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Wildlife associated with scoria outcrops: implications for reclamation of surface-mined landsAuthor(s): Mark A. Rumble
Source: Res. Pap. RM-285. Fort Collins, CO: U.S. Dept. of Agriculture, Forest Service, Rocky Mountain Forest and Range Experiment Station. 7 p
Publication Series: Research Paper (RP)
Station: Rocky Mountain Forest and Range Experiment Station
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DescriptionBird and mammal populations using scoria rock outcrop and adjacentsagebrush/grassland habitats were studied. Bird populations and bird species richness were greater in the outcrop habitats than in the surrounding sagebrush/grassland habitats. These differences were attributedto the structural features provided by the outcrops. Most, but not all, small mammal populations also were larger in outcrop habitats. Reclaiming surface-mined lands with rock outcrops would enhance wildlife habitat, especially for birds.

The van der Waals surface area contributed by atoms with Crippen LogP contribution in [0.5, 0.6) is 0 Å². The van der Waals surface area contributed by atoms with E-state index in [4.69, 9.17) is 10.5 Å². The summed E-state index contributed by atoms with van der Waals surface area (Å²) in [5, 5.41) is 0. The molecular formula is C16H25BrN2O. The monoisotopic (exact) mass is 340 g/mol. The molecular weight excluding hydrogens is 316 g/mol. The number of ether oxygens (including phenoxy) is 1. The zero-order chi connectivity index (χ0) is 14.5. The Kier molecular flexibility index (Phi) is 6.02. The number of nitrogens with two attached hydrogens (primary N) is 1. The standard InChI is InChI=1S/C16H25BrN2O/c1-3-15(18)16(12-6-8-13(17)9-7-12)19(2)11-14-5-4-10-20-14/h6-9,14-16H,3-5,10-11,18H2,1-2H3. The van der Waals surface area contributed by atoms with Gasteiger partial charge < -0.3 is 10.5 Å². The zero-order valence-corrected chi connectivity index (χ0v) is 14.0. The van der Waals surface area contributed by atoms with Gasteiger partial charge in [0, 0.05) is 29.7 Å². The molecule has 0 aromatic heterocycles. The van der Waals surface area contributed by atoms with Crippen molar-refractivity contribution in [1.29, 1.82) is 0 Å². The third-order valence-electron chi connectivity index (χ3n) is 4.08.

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CitationRumble, Mark A. 1989. Wildlife associated with scoria outcrops: implications for reclamation of surface-mined lands. Res. Pap. RM-285. Fort Collins, CO: U.S. Dept. of Agriculture, Forest Service, Rocky Mountain Forest and Range Experiment Station. 7 p
Keywordsscoria, rock outcrops, wildlife, small mammals, birds, habitat selection, reclaimed land, Montana
- Avian use of scoria rock outcrops
- Aneides aeneus (green salamander)
- Vertebrate animal populations of the McCormick Forest.
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